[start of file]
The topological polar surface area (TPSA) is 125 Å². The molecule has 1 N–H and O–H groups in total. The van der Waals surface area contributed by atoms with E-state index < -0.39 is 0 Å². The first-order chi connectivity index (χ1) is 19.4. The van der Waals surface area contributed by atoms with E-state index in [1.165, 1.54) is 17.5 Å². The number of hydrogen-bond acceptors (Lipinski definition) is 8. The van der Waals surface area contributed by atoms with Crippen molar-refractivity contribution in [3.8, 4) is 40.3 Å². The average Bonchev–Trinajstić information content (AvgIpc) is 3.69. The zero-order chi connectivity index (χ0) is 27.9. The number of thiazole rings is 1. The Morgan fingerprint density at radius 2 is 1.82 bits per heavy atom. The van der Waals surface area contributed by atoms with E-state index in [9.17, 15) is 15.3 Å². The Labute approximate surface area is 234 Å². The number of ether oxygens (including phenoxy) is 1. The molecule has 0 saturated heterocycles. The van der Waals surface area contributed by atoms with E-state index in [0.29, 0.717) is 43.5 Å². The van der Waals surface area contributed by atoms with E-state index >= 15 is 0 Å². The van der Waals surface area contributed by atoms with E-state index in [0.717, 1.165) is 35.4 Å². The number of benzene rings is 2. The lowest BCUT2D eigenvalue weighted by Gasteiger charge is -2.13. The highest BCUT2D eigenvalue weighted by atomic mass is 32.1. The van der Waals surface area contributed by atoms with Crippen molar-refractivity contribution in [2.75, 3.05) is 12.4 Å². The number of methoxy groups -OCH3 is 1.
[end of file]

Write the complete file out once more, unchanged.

The topological polar surface area (TPSA) is 125 Å². The molecule has 1 N–H and O–H groups in total. The van der Waals surface area contributed by atoms with E-state index < -0.39 is 0 Å². The first-order chi connectivity index (χ1) is 19.4. The van der Waals surface area contributed by atoms with E-state index in [1.165, 1.54) is 17.5 Å². The number of hydrogen-bond acceptors (Lipinski definition) is 8. The van der Waals surface area contributed by atoms with Crippen molar-refractivity contribution in [3.8, 4) is 40.3 Å². The average Bonchev–Trinajstić information content (AvgIpc) is 3.69. The zero-order chi connectivity index (χ0) is 27.9. The number of thiazole rings is 1. The Morgan fingerprint density at radius 2 is 1.82 bits per heavy atom. The van der Waals surface area contributed by atoms with E-state index in [9.17, 15) is 15.3 Å². The Labute approximate surface area is 234 Å². The number of ether oxygens (including phenoxy) is 1. The molecule has 0 saturated heterocycles. The van der Waals surface area contributed by atoms with E-state index in [0.29, 0.717) is 43.5 Å². The van der Waals surface area contributed by atoms with E-state index >= 15 is 0 Å². The van der Waals surface area contributed by atoms with E-state index in [0.717, 1.165) is 35.4 Å². The number of benzene rings is 2. The lowest BCUT2D eigenvalue weighted by Gasteiger charge is -2.13. The highest BCUT2D eigenvalue weighted by atomic mass is 32.1. The van der Waals surface area contributed by atoms with Crippen molar-refractivity contribution in [2.75, 3.05) is 12.4 Å². The number of methoxy groups -OCH3 is 1.